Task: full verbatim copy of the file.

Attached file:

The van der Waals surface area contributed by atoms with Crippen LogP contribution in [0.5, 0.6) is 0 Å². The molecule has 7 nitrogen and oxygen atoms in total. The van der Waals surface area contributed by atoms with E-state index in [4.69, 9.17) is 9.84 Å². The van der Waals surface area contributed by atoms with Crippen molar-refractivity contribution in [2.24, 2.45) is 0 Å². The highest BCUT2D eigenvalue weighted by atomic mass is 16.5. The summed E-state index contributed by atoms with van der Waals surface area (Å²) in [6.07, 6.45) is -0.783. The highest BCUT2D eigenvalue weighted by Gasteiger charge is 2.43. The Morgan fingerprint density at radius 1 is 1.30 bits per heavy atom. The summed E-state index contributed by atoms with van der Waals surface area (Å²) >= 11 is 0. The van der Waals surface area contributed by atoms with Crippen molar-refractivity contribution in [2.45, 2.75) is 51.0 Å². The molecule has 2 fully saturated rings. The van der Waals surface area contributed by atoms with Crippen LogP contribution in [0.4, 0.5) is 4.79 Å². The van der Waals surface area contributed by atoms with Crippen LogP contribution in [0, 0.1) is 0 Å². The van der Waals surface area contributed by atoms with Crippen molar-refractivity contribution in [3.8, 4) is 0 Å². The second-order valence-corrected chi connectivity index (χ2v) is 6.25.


The van der Waals surface area contributed by atoms with Crippen LogP contribution in [0.5, 0.6) is 0 Å². The molecule has 7 nitrogen and oxygen atoms in total. The van der Waals surface area contributed by atoms with E-state index in [4.69, 9.17) is 9.84 Å². The van der Waals surface area contributed by atoms with Crippen molar-refractivity contribution in [2.24, 2.45) is 0 Å². The highest BCUT2D eigenvalue weighted by atomic mass is 16.5. The summed E-state index contributed by atoms with van der Waals surface area (Å²) in [6.07, 6.45) is -0.783. The highest BCUT2D eigenvalue weighted by Gasteiger charge is 2.43. The Morgan fingerprint density at radius 1 is 1.30 bits per heavy atom. The summed E-state index contributed by atoms with van der Waals surface area (Å²) >= 11 is 0. The van der Waals surface area contributed by atoms with Crippen molar-refractivity contribution in [2.45, 2.75) is 51.0 Å². The molecule has 2 fully saturated rings. The van der Waals surface area contributed by atoms with Crippen LogP contribution in [0.4, 0.5) is 4.79 Å². The van der Waals surface area contributed by atoms with Crippen LogP contribution in [0, 0.1) is 0 Å². The van der Waals surface area contributed by atoms with Crippen molar-refractivity contribution in [3.8, 4) is 0 Å². The second-order valence-corrected chi connectivity index (χ2v) is 6.25.